Anti-racist education is not just a nice to have it is now an imperative for every organisation if we are to embed not just equality and diversity but inclusivity and belonging. It can be a part of education in so many ways no matter what the age. However, the mistake often made is that the victims must solve the problem of inequalities not the perpetrators and the gatekeepers.

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Work by the Black FE Leadership Group in developing a 10pt Plan and an associated Anti-Racism Train the Trainer Toolkit have been both strategic and innovative in their approach.

However, this tool is not just for FE it is of universal use. My education skills, abilities are just one aspect of being able to use this to educate and inform others. Another aspect is being able to emerge fearless from the shadows with my authentic identity.

My work, after many years in Further Education, is now entrepreneurial and affords me the luxury of being able to work in areas that are my passion, coaching and mentoring, together with developing organisations. These are all rooted in inclusive diversity. Working with associates that bring their diverse identities, experiences and skills to bear on projects, training and organisational change is both exciting and challenging.

I must believe that a different type of education that tackles systemic inequalities and the intersectionality of discrimination, bias and prejudice is the way forward. I do not want to be part of a society that continues not to see what is in plain sight.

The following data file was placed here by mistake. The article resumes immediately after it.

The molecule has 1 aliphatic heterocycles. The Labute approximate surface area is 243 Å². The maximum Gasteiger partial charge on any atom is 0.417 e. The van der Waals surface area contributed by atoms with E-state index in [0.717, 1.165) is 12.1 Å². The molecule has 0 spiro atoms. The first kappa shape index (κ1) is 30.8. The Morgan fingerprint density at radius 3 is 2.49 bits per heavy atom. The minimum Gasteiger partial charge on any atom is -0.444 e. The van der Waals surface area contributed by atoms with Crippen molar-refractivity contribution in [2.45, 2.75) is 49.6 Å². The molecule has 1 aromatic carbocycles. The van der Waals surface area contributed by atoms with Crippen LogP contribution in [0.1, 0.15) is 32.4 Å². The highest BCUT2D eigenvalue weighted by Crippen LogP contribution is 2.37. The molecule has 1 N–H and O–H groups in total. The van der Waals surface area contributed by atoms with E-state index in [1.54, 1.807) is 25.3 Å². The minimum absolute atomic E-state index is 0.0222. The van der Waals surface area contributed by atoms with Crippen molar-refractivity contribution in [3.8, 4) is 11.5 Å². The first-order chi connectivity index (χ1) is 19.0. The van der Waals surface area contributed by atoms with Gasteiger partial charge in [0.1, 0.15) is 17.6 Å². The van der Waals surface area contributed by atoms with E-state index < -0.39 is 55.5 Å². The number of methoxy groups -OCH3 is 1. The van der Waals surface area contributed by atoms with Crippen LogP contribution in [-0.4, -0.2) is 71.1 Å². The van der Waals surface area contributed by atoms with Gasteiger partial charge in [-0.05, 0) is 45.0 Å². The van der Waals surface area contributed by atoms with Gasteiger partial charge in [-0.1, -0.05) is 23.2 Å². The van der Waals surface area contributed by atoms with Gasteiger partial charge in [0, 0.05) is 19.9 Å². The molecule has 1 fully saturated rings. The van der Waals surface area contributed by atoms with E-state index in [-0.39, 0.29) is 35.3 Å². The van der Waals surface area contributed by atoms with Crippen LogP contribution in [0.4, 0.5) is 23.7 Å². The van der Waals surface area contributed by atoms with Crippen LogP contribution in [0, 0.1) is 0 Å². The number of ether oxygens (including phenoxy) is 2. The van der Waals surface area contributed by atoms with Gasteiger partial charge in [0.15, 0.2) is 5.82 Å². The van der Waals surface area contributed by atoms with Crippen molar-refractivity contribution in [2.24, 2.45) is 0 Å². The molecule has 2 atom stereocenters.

Dr Maxine Room CBE, Medacrii Associates Ltd

The Black FE Leadership Group 10 Point Plan

Curriculum

  1. A radical revision of FE curricula and qualifications to reflect contemporary British values, incorporating the importance of colonial history and its influence on society, historically and now; the impact of racism on black and white communities; the contributions made by black people to society.

Climate

  1. College recruitment processes, including the deployment of recruitment companies, to proactively address imbalances in the diversity of leadership at all levels.
  1. Ofsted and other quality assurance bodies to evaluate the effectiveness of pedagogy and curriculum practice in promoting race equality, alongside strategies to address attainment gaps through college inspections reports and their own annual reports.

Culture

  1. All teacher training, professional development and leadership programmes to include, as a central component, the consideration of racial equality; and for teacher training, the inclusion of anti-racist pedagogy.
  2. All Colleges to annually publish student performance, staff and governor profile data by ethnicity, including actions to address identified gaps.
  1. The FE Commissioner’s annual report, diagnostic assessments and structural reviews to include data on BAME leaders, managers and governors against the profile of college student populations and local demographics.
  1. FE regulatory bodies, development organisations and unions to collaborate with colleges to design and implement a common framework to share best practice in the advancement of racial literacy and justice across all modes of learning.
  1. All regulatory bodies, funders and membership groups to publish workforce, leadership and governance profile data by ethnicity, including actions to address gaps.
  1. All sectoral committees, boards or advisory groups established to address racism and inequalities to be led by and made up of those with real insight of these issues, or expertise in these areas.

Communications

  1. All organisations with an investment in FE (whether statutory, regulatory, representative or commercial) to ensure fair and positive treatment of BAME students, staff and communities, in terms of optics, content and impact.